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Angels 3: Bad Angels

by Rabbi Adin (Steinsaltz) Even-Yisrael

The Thirteen Petalled Rose

  

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[Click here to read 'Angels 1: The True Story' & 'Angels 2: Wings on Fire'

Besides the physical world, the world of Asiyah also contains a spiritual world - in fact, many spiritual worlds. These worlds and their various chambers vary greatly - indeed, so greatly that it is extremely difficult to see any unity in their spiritual significance. On the other hand, those domains of the spirit that issue from wisdom and creativity - such as philosophy, mathematics, art, poetry, and the like, which are morally or qualitatively neutral in their ideas of truth or beauty - are readily recognizable. 

However, there are domains of the spirit that have a certain gnostic significance, with a different value system, and that thus lend themselves to either a positive or a negative spirituality. For just as there is room for both physical and spiritual functioning of all kinds that raise the world and man to higher levels of holiness in the world of Asiyah, so there is also that which makes contact between the world of human beings and those worlds lower than ours.

These worlds are called the "realms of evil", the worlds of the kelipah, the outer shell.

Just as there is in the domain of holiness the quality of love-in-holiness, of awe-in-holiness, and the like, so there are opposite emanations and impulses in the domain of evil
The domains of the kelipah constitute chambers in which there are hierarchical systems in which evil becomes more emphatic and more obvious with each distinct fallen level. And, as may be surmised, there is a strong interrelation with the world of Asiyah. For although in itself the world of Asiyah is neutral, in terms of its gnostic implication it belongs to the worlds of evil - and in particular to one of the levels of the outer shell called Kelipat Nogah. This is a level of being containing all that is not in its essence directed either toward or against holiness. In terms of holiness, then, it holds a neutral position. When a man sinks into this neutral position entirely, without disentangling himself at all from it, he fails to realize his specific human destiny and is found wanting in the very core of his being.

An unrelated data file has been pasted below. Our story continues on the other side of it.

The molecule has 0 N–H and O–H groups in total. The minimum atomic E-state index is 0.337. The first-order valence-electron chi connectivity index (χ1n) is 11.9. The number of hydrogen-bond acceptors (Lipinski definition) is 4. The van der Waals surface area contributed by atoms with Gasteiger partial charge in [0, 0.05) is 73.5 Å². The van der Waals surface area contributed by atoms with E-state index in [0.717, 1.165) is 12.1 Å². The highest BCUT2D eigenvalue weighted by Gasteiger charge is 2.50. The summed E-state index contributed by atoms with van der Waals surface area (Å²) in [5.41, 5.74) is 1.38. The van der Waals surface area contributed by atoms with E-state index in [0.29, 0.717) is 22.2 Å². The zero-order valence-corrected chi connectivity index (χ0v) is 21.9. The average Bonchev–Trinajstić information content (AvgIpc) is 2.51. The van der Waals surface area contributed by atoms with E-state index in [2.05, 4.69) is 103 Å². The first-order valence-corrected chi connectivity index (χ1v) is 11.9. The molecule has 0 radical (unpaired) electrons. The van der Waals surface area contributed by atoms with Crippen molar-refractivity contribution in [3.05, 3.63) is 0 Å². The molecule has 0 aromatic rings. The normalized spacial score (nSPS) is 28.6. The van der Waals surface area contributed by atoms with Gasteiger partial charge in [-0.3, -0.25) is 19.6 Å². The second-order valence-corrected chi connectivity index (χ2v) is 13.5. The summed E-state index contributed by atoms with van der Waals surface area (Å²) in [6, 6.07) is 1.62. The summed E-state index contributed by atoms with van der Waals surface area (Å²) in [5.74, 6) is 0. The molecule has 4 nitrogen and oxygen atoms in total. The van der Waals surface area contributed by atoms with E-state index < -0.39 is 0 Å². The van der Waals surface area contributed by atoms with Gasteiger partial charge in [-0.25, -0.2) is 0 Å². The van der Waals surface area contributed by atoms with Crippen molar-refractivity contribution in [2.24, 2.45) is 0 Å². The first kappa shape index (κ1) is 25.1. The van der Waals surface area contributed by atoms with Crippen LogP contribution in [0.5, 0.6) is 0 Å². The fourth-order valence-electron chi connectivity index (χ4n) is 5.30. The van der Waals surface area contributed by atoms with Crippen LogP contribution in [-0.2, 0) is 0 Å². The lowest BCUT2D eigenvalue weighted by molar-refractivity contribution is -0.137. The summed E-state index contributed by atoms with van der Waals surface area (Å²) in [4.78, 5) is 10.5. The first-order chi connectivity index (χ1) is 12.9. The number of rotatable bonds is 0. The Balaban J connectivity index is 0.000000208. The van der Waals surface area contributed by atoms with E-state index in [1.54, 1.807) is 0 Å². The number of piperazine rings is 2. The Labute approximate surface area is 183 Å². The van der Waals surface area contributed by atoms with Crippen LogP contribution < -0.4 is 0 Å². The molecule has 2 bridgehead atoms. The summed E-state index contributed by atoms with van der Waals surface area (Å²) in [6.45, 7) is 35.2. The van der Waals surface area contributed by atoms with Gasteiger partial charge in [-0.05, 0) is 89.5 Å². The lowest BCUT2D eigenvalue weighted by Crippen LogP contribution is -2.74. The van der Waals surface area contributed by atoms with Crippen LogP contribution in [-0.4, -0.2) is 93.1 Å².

Beneath the domain of Kelipat Nogah are the thoroughly evil worlds. Each one of them has its own aspect of evil and as is the case with the worlds of holiness, is dynamically connected to the others, by the bonds of transformation between the worlds and planes, in a process that continues down to the very lowest depth of evil. As in all the worlds, manifestation takes three forms: worlds, year and soul. In other worlds, there is a general background of existence, acting as place in the spiritual sense (worlds), and there is an aspect connected with the relation to time and causality (year). In addition, they have a soul aspect: spiritual creatures inhabiting the worlds of evil.

These beings inhabiting the worlds of evil are also called "angels", but they are rather subversive angels, angels of destruction. Like the angels of the higher worlds, they are also spiritual beings and are limited each to a well-defined essence and each to its own purpose. Just as there is in the domain of holiness the quality (or angel) of love-in-holiness, of awe-in-holiness, and the like, so there are opposite emanations and impulses in the domain of evil - angels of destruction expressing love-in-wickedness, fear-in-corruption, and the like. 


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Philosophy » Creation
Torah » Kabbalah » Kabbalistic Concepts

Tzaddik
(fem. Tzidkanit; pl. Tzaddikim). A saint, or righteous person.